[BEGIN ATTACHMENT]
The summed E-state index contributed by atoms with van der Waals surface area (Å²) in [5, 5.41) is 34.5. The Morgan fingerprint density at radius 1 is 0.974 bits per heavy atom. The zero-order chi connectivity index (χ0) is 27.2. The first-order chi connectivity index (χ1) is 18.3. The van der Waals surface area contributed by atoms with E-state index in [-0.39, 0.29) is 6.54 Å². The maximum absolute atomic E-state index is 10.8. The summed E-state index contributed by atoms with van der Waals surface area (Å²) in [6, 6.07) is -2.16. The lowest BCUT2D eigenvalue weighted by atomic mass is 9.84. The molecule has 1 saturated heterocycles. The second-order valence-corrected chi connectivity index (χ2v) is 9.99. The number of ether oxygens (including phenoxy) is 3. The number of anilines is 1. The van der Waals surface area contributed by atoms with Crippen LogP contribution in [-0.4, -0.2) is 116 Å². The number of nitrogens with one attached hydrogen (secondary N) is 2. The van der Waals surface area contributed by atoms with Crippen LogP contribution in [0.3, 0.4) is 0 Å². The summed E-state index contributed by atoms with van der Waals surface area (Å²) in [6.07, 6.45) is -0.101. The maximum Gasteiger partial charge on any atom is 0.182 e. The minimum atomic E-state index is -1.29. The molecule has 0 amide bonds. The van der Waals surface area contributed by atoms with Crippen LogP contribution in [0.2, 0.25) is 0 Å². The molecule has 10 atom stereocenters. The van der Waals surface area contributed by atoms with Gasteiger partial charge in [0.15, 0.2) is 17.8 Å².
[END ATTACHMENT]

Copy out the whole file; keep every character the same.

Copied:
The summed E-state index contributed by atoms with van der Waals surface area (Å²) in [5, 5.41) is 34.5. The Morgan fingerprint density at radius 1 is 0.974 bits per heavy atom. The zero-order chi connectivity index (χ0) is 27.2. The first-order chi connectivity index (χ1) is 18.3. The van der Waals surface area contributed by atoms with E-state index in [-0.39, 0.29) is 6.54 Å². The maximum absolute atomic E-state index is 10.8. The summed E-state index contributed by atoms with van der Waals surface area (Å²) in [6, 6.07) is -2.16. The lowest BCUT2D eigenvalue weighted by atomic mass is 9.84. The molecule has 1 saturated heterocycles. The second-order valence-corrected chi connectivity index (χ2v) is 9.99. The number of ether oxygens (including phenoxy) is 3. The number of anilines is 1. The van der Waals surface area contributed by atoms with Crippen LogP contribution in [-0.4, -0.2) is 116 Å². The number of nitrogens with one attached hydrogen (secondary N) is 2. The van der Waals surface area contributed by atoms with Crippen LogP contribution in [0.3, 0.4) is 0 Å². The summed E-state index contributed by atoms with van der Waals surface area (Å²) in [6.07, 6.45) is -0.101. The maximum Gasteiger partial charge on any atom is 0.182 e. The minimum atomic E-state index is -1.29. The molecule has 0 amide bonds. The van der Waals surface area contributed by atoms with Crippen LogP contribution in [0.2, 0.25) is 0 Å². The molecule has 10 atom stereocenters. The van der Waals surface area contributed by atoms with Gasteiger partial charge in [0.15, 0.2) is 17.8 Å².